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How gut bacteria regulate weight gain: Study provides further understanding

Date:
May 14, 2014
Source:
Science Foundation Ireland (SFI)
Summary:
Gut bacteria communicate with their host to specifically regulate weight gain and serum cholesterol levels, new research has found. The research has implications for the rational selection and design of probiotics for the control of obesity, high cholesterol and diabetes. "Recent work by other groups has shown that bile acids act as signalling molecules in the host, almost like a hormonal network, with an ability to influence host metabolism. What we have done is to show that a specific mechanism exists by which bacteria in the gut can influence this process with significant consequences for the host," commented one researcher.
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FULL STORY

Researchers at the Alimentary Pharmabiotic Centre in University College Cork have discovered how gut bacteria communicate with their host to specifically regulate weight gain and serum cholesterol levels. The research, funded by Science Foundation Ireland, has implications for the rational selection and design of probiotics for the control of obesity, high cholesterol and diabetes. The findings are published this week in the Proceedings of the National Academy of Sciences USA.

The team led by Dr. Cormac Gahan and Dr. Susan Joyce has analyzed a bacterial protein that modifies bile acids (a major component of bile secretions) in the gut. This protein, bile salt hydrolase, is commonly made by gut bacteria and functions to change the chemical properties of bile acids in the gut. The research team has shown that specifically increasing levels of this protein reduces serum cholesterol levels and weight gain in mice. The group are currently exploring the relevance of these findings to humans.

"Recent work by other groups has shown that bile acids act as signalling molecules in the host, almost like a hormonal network, with an ability to influence host metabolism. What we have done is to show that a specific mechanism exists by which bacteria in the gut can influence this process with significant consequences for the host," commented Dr Gahan.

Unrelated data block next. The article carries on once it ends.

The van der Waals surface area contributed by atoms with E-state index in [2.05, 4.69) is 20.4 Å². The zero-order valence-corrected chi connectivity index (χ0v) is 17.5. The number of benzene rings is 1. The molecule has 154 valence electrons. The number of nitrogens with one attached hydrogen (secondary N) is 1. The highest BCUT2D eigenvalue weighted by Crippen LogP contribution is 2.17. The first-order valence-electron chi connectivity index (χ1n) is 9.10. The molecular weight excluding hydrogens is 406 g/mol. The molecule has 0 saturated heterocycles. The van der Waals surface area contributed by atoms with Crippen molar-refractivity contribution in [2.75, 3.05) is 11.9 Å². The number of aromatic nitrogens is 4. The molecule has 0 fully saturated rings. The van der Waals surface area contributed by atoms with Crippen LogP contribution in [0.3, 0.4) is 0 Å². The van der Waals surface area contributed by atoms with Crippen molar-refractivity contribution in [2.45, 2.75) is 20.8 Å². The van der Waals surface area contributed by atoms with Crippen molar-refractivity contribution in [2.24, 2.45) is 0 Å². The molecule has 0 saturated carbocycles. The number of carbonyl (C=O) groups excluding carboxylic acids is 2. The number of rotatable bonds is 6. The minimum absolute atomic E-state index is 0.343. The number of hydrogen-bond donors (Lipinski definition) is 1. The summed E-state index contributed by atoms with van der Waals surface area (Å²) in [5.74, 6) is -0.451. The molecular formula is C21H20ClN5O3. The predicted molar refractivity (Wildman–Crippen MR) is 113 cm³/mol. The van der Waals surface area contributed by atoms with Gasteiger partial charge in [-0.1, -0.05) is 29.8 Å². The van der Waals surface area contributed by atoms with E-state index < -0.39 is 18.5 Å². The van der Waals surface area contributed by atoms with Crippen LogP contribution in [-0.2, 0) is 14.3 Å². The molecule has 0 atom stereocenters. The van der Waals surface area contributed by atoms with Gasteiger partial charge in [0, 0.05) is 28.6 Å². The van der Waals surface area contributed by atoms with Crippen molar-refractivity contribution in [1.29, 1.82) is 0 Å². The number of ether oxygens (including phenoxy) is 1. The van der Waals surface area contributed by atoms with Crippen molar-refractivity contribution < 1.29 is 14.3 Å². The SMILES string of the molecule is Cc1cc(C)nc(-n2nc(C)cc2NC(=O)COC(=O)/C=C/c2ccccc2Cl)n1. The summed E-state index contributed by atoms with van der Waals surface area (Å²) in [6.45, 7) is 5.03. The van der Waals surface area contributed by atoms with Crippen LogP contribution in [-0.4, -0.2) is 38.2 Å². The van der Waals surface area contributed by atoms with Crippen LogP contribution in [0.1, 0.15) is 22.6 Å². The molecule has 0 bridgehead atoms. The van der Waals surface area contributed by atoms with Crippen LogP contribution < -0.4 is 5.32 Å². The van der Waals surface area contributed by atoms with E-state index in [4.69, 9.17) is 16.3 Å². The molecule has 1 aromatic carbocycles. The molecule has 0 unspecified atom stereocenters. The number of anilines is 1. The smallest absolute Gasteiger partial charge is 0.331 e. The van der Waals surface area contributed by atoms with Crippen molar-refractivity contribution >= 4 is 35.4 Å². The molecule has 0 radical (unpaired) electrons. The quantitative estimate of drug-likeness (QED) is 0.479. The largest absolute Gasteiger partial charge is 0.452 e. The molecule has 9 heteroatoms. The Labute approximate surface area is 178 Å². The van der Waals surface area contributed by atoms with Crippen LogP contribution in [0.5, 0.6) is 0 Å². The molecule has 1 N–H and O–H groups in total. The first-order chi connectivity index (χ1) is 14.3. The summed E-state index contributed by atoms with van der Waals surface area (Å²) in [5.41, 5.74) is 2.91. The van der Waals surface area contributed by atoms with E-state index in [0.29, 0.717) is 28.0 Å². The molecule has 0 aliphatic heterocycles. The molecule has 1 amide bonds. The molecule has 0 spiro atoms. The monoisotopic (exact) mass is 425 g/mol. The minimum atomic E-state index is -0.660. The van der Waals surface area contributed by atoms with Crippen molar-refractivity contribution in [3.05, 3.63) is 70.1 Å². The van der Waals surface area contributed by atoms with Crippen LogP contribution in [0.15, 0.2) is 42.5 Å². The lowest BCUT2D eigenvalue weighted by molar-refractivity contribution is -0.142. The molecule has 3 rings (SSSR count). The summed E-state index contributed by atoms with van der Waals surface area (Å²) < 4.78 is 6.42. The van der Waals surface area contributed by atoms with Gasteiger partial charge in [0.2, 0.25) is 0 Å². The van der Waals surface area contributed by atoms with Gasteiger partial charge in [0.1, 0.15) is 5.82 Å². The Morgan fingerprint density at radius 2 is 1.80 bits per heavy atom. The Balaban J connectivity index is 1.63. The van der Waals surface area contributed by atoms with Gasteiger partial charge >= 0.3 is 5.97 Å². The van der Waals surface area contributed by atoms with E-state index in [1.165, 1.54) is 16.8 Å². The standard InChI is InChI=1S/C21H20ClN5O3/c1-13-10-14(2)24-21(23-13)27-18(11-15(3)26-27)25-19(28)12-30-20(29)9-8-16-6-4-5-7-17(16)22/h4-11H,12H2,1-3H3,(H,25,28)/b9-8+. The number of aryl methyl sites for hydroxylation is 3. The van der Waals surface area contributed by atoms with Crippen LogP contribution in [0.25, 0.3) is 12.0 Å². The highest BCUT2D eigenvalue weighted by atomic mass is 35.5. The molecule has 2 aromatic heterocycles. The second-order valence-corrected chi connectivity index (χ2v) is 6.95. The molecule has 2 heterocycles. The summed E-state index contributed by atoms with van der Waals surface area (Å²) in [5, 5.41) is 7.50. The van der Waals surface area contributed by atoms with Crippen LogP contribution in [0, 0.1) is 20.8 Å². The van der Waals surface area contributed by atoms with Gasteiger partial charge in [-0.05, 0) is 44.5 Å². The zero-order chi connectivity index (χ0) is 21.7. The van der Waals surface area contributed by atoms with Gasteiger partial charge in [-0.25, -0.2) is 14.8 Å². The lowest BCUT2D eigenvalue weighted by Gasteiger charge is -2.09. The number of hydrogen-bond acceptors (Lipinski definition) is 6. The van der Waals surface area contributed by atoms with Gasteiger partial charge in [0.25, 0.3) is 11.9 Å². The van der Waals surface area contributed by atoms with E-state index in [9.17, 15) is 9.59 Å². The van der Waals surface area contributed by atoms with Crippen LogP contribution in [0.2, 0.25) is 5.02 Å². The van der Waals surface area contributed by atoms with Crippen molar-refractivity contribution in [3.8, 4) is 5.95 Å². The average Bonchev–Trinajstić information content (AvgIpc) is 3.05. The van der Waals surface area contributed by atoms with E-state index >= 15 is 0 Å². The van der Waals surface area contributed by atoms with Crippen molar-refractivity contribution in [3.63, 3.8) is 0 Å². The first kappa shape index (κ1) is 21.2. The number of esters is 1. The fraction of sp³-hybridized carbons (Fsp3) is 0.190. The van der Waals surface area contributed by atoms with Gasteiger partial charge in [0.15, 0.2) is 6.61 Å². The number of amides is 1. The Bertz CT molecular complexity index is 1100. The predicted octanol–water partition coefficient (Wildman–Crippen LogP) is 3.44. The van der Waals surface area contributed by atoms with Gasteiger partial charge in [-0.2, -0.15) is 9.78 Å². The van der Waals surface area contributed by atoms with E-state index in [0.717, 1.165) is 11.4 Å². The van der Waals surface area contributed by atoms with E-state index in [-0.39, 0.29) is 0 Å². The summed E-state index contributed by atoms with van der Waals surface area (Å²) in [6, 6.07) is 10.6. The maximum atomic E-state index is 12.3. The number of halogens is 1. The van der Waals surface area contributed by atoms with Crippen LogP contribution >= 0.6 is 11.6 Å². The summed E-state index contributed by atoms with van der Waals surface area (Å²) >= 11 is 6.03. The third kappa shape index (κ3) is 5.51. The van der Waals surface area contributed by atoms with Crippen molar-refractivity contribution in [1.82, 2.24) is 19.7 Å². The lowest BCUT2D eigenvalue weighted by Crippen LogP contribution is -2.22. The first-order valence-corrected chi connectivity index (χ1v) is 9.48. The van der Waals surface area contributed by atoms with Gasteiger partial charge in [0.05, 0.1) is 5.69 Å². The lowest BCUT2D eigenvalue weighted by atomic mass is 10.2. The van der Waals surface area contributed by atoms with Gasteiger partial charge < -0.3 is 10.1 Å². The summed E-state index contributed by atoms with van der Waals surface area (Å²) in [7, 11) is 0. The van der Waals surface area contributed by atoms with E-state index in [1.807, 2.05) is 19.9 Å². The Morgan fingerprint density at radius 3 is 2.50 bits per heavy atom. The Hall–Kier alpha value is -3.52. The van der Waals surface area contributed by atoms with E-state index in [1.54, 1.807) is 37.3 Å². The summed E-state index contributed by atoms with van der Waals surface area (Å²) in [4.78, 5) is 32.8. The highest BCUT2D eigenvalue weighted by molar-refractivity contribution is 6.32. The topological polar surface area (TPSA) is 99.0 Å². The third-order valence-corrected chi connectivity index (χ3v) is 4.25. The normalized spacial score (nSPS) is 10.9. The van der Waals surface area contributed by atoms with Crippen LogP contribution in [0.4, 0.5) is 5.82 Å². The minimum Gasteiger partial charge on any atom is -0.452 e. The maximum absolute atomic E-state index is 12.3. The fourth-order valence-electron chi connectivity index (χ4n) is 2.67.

Dr Joyce added "the findings may be used as a basis for the future selection of probiotics or dietary interventions which target this mechanism to regulate weight gain or high cholesterol. We now have the potential for matching probiotic strains with specific end-user needs. Work is underway to determine how this system operates in humans."


Story Source:

The above post is reprinted from materials provided by Science Foundation Ireland (SFI). Note: Materials may be edited for content and length.


Journal Reference:

  1. S. A. Joyce, J. MacSharry, P. G. Casey, M. Kinsella, E. F. Murphy, F. Shanahan, C. Hill, C. G. M. Gahan. Regulation of host weight gain and lipid metabolism by bacterial bile acid modification in the gut. Proceedings of the National Academy of Sciences, 2014; DOI: 10.1073/pnas.1323599111

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Science Foundation Ireland (SFI). "How gut bacteria regulate weight gain: Study provides further understanding." ScienceDaily. ScienceDaily, 14 May 2014. <www.sciencedaily.com/releases/2014/05/140514133029.htm>.
Science Foundation Ireland (SFI). (2014, May 14). How gut bacteria regulate weight gain: Study provides further understanding. ScienceDaily. Retrieved September 3, 2015 from www.sciencedaily.com/releases/2014/05/140514133029.htm
Science Foundation Ireland (SFI). "How gut bacteria regulate weight gain: Study provides further understanding." ScienceDaily. www.sciencedaily.com/releases/2014/05/140514133029.htm (accessed September 3, 2015).

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